Laughing My Way Into an Asthma Attack

There are countless asthma triggers, and what triggers your asthma can be different from someone else who has asthma. Also, asthma triggers can change over time.

One of the weirdest triggers that can cause an asthma attack is strong emotions, as in laughter, anger, fear, etc.1

In my last job, I coordinated an asthma home visiting program and would teach families about the basics of asthma and how to make their house allergy- and asthma-friendly. When I would get to the part where I would teach them about asthma triggers, they would almost always be shocked when they learned that strong emotions can cause an asthma attack. It is one of those weird asthma triggers that people do not really know about.

Most people know about asthma attacks from pollen, bad air quality, dog and cat dander, mold, etc. But...strong emotions?

Strange but true!

Laughter as an asthma trigger

One of my favorite stress relievers is watching cat videos. In fact, our family has a group text, and it is often full of funny cat memes or cat videos. Just when you think you have seen it all, someone will post a video of their cat doing something crazy.

Some just make me smile, but other videos will make me laugh so hard I almost lose my breath. I will be doubled over with laughter and my stomach muscles will start to hurt because I cannot stop laughing.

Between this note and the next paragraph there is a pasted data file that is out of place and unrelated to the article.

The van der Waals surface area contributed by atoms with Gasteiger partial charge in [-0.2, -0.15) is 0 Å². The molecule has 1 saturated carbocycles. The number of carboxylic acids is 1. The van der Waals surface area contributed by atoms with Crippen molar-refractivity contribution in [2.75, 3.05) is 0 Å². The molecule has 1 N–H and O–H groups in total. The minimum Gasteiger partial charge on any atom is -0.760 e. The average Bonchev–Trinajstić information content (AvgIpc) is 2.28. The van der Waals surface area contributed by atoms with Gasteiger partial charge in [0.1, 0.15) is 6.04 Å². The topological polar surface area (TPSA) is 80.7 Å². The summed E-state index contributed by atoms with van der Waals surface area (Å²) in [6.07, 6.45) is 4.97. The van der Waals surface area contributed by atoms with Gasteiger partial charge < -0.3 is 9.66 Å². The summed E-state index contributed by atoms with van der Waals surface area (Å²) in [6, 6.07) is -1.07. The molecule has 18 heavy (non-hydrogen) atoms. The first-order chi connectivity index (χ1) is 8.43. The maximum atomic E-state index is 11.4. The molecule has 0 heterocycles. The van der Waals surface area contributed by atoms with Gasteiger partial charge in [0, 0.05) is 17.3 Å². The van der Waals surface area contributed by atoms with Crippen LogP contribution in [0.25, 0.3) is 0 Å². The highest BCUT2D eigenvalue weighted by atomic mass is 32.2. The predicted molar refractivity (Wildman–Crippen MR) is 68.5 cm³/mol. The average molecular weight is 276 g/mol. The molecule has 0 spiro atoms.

And then...the asthma attack starts. Argh!

What I did when the asthma attack started - and why

For me, an asthma attack will usually start with a little tickle in my throat. It is like a warning sign that tells me it is time to grab my albuterol inhaler before things get worse.

By the way: Did you know that albuterol inhalers are usually called "reliever inhalers?" They relieve (or relax) the smooth muscles that tighten around the outside of the airway. Many people think of their albuterol inhaler as an "emergency inhaler" and will only use them if their asthma symptoms are REALLY bad.2

But I was listening to a webinar from a nationally known pediatric doctor who specializes in allergies and asthma. One thing that he said caught my attention. He said we need to stop calling albuterol inhalers "emergency inhalers." That's because patients need to use their inhaler at the first sign of an asthma attack instead of waiting until they are gasping for air.

So, like a good patient, I took a puff of my albuterol to help control the asthma attack I was having. I know that laughing can cause an asthma attack โ€“ but where is the fun in life if you cannot enjoy it?

I waited a few minutes and took another puff of my inhaler. Then I waited to see if I needed more puffs, but by then my lungs started to settle down. I coughed for quite a while to clear the mucus from my lungs, but it was worth it. Anything that can help make life more fun is always worth it.

Has anyone else had an asthma attack from laughing?

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